Just a feeling? I had read that phrase in Zen books here and there, but I had never spontaneously thought the thought before. Certainly not in a moment of emotional difficulty. This “just a feeling” consciousness was relaxing, it came from somewhere in my spine, not from my head. It was felt, not abstract.

I was free, I realized. I could work to address the feeling or not, but I wasn’t all caught up in it. I wasn’t identified with it. I didn’t think it was anything bigger than a feeling. I could see it was temporary, unpredictable, rather arbitrary and, get this– kind of unimportant – not because it was about weekend plans, but because it was just a feeling. One more like or dislike, one more desire or aversion, in the grand, life-long parade.

As I walked home, exploring my new discovery, I thought, this is why I read the spiritual books. The ideas go into us, in their own way and in their own time, and they make a difference. They really do.

It’s just a feeling. You are so much bigger, more still, more vast than that. There is the wind, and  there is sail, and  there is the ocean floor.




Please share in the comments –

Have you had your own “just a feeling” moments?

Are you up for trying out “just a feeling” consciousness this week?

I’ve often been struck by the idea that all the suffering in the world, all the world’s problems and deficits and cruelties are exactly equal in might and force to the love, the gifts, the talents, latent in all the world’s inhabitants.

In this way, the world is perfectly balanced: The sum of global pain is equal to our collective capacity for love. The deficit of goodness in the external world is equal to the power we hold within to create good.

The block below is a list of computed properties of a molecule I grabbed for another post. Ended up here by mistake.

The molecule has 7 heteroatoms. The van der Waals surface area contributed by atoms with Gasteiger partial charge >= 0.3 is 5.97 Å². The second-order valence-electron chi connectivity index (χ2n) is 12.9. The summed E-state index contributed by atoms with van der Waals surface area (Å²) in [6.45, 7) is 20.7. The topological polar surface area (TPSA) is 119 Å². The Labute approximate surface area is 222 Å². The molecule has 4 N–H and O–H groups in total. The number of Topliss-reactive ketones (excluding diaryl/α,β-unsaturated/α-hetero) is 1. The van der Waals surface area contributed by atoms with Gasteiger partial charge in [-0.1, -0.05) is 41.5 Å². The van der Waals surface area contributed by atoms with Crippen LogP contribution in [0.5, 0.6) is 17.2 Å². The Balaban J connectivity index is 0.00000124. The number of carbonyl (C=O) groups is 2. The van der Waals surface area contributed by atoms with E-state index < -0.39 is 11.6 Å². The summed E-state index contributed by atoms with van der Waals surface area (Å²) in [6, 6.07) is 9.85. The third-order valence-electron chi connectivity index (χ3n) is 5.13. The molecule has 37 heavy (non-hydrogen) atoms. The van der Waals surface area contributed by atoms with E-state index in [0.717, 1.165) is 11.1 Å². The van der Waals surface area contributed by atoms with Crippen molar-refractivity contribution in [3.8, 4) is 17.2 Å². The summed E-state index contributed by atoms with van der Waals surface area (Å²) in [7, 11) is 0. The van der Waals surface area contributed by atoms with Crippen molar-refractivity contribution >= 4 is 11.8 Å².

Every need can be met. Every wound can be healed. Every pain can be soothed, but only if each of us uses our capacity for good fully.

In practical terms, of course, each of us can’t work on every issue. We can’t even learn about every issue. But we can begin to use our capacity for good more fully. Here are six ways to begin:

  1. Let the pain in. Open your heart to the pain of the world. We all have an instinct in us to avoid it, to turn away from the disturbing news, to shield ourselves from feeling tragedy. Instead, open your heart to the pain. Breathe it in. Feel it. Be present to it – not to get caught in drama or sadness, but to fuel action.
  2. Do small acts with great love, every day. Create a daily giving practice. Give something every day: money, time, assistance, or a heartfelt thank you or compliment. Keep a journal where you record your act of giving at the end of the day. Writing it down (and realizing when you’ve forgotten to do the practice) will help you integrate this habit into your life.
  3. Pick a cause to pour your time, money and energies to, over the long-term. Select something that moves you, something that you sense is the work you are called to do in the world.
  4. Be a light at work. As a coach, I often speak with clients who feel their work because is meaningless because they work at a company that’s “just about the money.” But as business scandal after business scandal shows us, these environments need ethical, service-focused, loving human beings desperately—perhaps more than anywhere else. If you work in one of those places, you have the opportunity to make a tremendous difference. Decide to be a light at work, through your kindness to coworkers and customers, by refraining from gossip, by helping to build bridges or resolve conflict when needed. Watch the ripple effects, and notice how it makes work more interesting and energizing for you, too.
  5. See what love-assignments life gives you. Life brings us little love-assignments in the form of the suffering that show up in our midst. Is there a need in your neighborhood, at your school, in your workplace, that is touching a place within your heart? You don’t have to solve the problem, but you can make a tremendous difference by offering your support, love, solidarity, skills, time, companionship, or a material gift. Notice what assignments life is giving you, and step up.

Yes, the world is full of suffering. Full of it. And we are full of the medicine that heals it.

Are you meeting the world with your full capacity for love?